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USDA promotes soil health

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More farmers uncover advantage in nationwide education effort


By SEAN ELLIS


Capital Press


The U.S. Department of Agriculture has begun a national effort to show growers how they can improve the health of their soil by changing some of their farming practices.


The USDA's Natural Resources Conservation Service will highlight the experiences of farmers across the country who have already seen the results of improved soil health and are leaders in the so-called soil health movement.


NRCS Chief Dave White told the Capital Press that the four main pillars of soil health are:


* Keeping soil covered as much as possible.


* Disturbing the soil as little as possible.


* Keeping plants growing year-round to feed the soil.


* Using cover crops and crop rotation as much as possible.


"The farmers who are doing this are getting some pretty amazing results," said soil ecologist Doug Weatherbee, a microbiologist who works with farmers in the United States, Canada and Mexico.


Farmers who are doing those things have "increased production, are maximizing their inputs and benefiting the environment," White said. "It's really changing the soil."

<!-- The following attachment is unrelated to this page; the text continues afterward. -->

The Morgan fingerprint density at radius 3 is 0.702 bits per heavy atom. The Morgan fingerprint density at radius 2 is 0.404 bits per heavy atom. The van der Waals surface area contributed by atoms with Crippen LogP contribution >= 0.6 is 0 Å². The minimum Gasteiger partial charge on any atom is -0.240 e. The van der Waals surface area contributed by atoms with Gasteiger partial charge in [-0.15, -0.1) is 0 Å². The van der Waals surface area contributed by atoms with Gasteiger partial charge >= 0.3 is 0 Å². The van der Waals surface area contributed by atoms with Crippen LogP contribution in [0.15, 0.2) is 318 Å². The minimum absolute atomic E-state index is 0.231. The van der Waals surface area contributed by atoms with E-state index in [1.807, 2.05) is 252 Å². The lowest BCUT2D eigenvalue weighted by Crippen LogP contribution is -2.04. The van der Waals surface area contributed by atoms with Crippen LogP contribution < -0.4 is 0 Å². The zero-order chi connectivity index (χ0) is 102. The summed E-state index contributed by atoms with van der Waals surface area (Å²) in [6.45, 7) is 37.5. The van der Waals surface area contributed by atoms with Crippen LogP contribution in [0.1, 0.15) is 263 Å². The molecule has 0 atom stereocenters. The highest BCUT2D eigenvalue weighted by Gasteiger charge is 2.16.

He said the movement is being driven by scientific advances that have provided microbiologists a better understanding of what happens on a microbial level in the soil.


One of the farmers that will be highlighted by NRCS is George McClelland, owner of Hamanishi Farms, which grows onions, mint, alfalfa and beans on 1,000 acres near Fruitland in southwest Idaho.


McClelland said the movement isn't about extreme environmentalism or going organic. Ninety percent of his farm is dedicated to conventional crops and 10 percent to organic.


But he has found that many of the same practices he uses in organic farming, including no or minimal tilling, composting and the use of multiple cover crops, work great on his conventional fields as well.


McClelland said soil tests this year showed organic matter in his fields was about 1 percent higher than they historically have been.


"We attribute that to farming practices such as crop rotation, less tilling, composting and using cover crops," farm manager Jon Fabricius said.


McClelland said those practices have saved him money, because he has reduced his inputs.